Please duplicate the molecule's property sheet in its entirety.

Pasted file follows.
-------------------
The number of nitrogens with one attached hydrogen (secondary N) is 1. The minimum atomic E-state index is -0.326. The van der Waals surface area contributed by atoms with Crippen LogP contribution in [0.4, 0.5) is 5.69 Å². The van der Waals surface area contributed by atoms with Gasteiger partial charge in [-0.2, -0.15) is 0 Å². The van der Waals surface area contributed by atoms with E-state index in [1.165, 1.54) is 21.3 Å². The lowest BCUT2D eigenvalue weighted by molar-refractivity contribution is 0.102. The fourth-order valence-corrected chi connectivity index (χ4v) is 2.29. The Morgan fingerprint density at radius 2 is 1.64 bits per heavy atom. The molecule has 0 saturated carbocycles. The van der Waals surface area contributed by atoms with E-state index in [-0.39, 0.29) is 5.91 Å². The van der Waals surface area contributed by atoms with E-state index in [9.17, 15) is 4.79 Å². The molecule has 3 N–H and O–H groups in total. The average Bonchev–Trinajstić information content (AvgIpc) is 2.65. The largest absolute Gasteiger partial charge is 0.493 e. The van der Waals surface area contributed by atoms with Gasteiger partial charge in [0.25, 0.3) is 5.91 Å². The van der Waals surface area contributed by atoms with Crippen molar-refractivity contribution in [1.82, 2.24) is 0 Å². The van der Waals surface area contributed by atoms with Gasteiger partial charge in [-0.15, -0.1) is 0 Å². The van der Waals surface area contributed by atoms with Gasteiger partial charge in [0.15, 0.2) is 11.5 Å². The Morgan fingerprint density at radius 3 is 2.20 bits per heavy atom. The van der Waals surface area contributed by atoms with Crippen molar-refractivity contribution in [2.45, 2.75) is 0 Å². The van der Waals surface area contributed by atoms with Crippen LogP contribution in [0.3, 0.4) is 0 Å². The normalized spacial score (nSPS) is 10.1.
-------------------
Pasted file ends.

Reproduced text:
The number of nitrogens with one attached hydrogen (secondary N) is 1. The minimum atomic E-state index is -0.326. The van der Waals surface area contributed by atoms with Crippen LogP contribution in [0.4, 0.5) is 5.69 Å². The van der Waals surface area contributed by atoms with Gasteiger partial charge in [-0.2, -0.15) is 0 Å². The van der Waals surface area contributed by atoms with E-state index in [1.165, 1.54) is 21.3 Å². The lowest BCUT2D eigenvalue weighted by molar-refractivity contribution is 0.102. The fourth-order valence-corrected chi connectivity index (χ4v) is 2.29. The Morgan fingerprint density at radius 2 is 1.64 bits per heavy atom. The molecule has 0 saturated carbocycles. The van der Waals surface area contributed by atoms with E-state index in [-0.39, 0.29) is 5.91 Å². The van der Waals surface area contributed by atoms with E-state index in [9.17, 15) is 4.79 Å². The molecule has 3 N–H and O–H groups in total. The average Bonchev–Trinajstić information content (AvgIpc) is 2.65. The largest absolute Gasteiger partial charge is 0.493 e. The van der Waals surface area contributed by atoms with Gasteiger partial charge in [0.25, 0.3) is 5.91 Å². The van der Waals surface area contributed by atoms with Crippen molar-refractivity contribution in [1.82, 2.24) is 0 Å². The van der Waals surface area contributed by atoms with Gasteiger partial charge in [-0.15, -0.1) is 0 Å². The van der Waals surface area contributed by atoms with Gasteiger partial charge in [0.15, 0.2) is 11.5 Å². The Morgan fingerprint density at radius 3 is 2.20 bits per heavy atom. The van der Waals surface area contributed by atoms with Crippen molar-refractivity contribution in [2.45, 2.75) is 0 Å². The van der Waals surface area contributed by atoms with Crippen LogP contribution in [0.3, 0.4) is 0 Å². The normalized spacial score (nSPS) is 10.1.